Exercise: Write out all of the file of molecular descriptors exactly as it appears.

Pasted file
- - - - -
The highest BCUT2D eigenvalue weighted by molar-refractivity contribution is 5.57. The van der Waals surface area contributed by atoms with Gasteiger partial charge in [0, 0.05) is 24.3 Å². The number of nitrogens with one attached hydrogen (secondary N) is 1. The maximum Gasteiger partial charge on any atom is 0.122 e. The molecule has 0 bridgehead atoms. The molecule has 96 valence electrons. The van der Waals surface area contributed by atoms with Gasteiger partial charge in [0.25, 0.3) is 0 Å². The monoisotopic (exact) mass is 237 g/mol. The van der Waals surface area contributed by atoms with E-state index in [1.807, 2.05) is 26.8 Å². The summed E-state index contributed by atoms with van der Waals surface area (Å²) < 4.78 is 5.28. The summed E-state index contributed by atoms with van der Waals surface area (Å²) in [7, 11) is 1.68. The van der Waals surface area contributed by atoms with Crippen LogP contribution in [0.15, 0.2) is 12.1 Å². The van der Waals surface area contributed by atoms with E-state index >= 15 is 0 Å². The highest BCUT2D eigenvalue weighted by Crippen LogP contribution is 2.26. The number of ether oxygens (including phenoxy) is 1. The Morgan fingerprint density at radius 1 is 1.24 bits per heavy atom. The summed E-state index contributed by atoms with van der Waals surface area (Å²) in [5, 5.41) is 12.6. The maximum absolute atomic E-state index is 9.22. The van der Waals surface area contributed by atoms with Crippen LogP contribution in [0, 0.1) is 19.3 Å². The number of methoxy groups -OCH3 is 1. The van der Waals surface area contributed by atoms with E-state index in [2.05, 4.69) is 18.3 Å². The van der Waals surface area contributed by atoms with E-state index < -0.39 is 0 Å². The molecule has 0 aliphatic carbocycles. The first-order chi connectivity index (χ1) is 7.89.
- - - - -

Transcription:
The highest BCUT2D eigenvalue weighted by molar-refractivity contribution is 5.57. The van der Waals surface area contributed by atoms with Gasteiger partial charge in [0, 0.05) is 24.3 Å². The number of nitrogens with one attached hydrogen (secondary N) is 1. The maximum Gasteiger partial charge on any atom is 0.122 e. The molecule has 0 bridgehead atoms. The molecule has 96 valence electrons. The van der Waals surface area contributed by atoms with Gasteiger partial charge in [0.25, 0.3) is 0 Å². The monoisotopic (exact) mass is 237 g/mol. The van der Waals surface area contributed by atoms with E-state index in [1.807, 2.05) is 26.8 Å². The summed E-state index contributed by atoms with van der Waals surface area (Å²) < 4.78 is 5.28. The summed E-state index contributed by atoms with van der Waals surface area (Å²) in [7, 11) is 1.68. The van der Waals surface area contributed by atoms with Crippen LogP contribution in [0.15, 0.2) is 12.1 Å². The van der Waals surface area contributed by atoms with E-state index >= 15 is 0 Å². The highest BCUT2D eigenvalue weighted by Crippen LogP contribution is 2.26. The number of ether oxygens (including phenoxy) is 1. The Morgan fingerprint density at radius 1 is 1.24 bits per heavy atom. The summed E-state index contributed by atoms with van der Waals surface area (Å²) in [5, 5.41) is 12.6. The maximum absolute atomic E-state index is 9.22. The van der Waals surface area contributed by atoms with Crippen LogP contribution in [0, 0.1) is 19.3 Å². The number of methoxy groups -OCH3 is 1. The van der Waals surface area contributed by atoms with E-state index in [2.05, 4.69) is 18.3 Å². The van der Waals surface area contributed by atoms with E-state index < -0.39 is 0 Å². The molecule has 0 aliphatic carbocycles. The first-order chi connectivity index (χ1) is 7.89.